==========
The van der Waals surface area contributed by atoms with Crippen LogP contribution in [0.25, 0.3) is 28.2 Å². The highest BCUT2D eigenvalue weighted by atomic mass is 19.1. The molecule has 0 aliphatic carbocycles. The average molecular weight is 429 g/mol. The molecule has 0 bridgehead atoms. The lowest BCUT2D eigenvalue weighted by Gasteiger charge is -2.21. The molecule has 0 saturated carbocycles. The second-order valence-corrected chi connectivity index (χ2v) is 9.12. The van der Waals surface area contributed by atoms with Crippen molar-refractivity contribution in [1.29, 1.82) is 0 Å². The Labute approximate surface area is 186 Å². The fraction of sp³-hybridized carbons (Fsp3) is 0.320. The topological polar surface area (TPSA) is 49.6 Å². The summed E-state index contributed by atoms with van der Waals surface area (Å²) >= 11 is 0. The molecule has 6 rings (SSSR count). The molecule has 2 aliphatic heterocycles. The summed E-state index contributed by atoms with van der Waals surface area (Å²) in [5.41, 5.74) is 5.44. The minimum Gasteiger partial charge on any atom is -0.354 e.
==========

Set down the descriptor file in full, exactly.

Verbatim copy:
The van der Waals surface area contributed by atoms with Crippen LogP contribution in [0.25, 0.3) is 28.2 Å². The highest BCUT2D eigenvalue weighted by atomic mass is 19.1. The molecule has 0 aliphatic carbocycles. The average molecular weight is 429 g/mol. The molecule has 0 bridgehead atoms. The lowest BCUT2D eigenvalue weighted by Gasteiger charge is -2.21. The molecule has 0 saturated carbocycles. The second-order valence-corrected chi connectivity index (χ2v) is 9.12. The van der Waals surface area contributed by atoms with Crippen molar-refractivity contribution in [1.29, 1.82) is 0 Å². The Labute approximate surface area is 186 Å². The fraction of sp³-hybridized carbons (Fsp3) is 0.320. The topological polar surface area (TPSA) is 49.6 Å². The summed E-state index contributed by atoms with van der Waals surface area (Å²) >= 11 is 0. The molecule has 6 rings (SSSR count). The molecule has 2 aliphatic heterocycles. The summed E-state index contributed by atoms with van der Waals surface area (Å²) in [5.41, 5.74) is 5.44. The minimum Gasteiger partial charge on any atom is -0.354 e.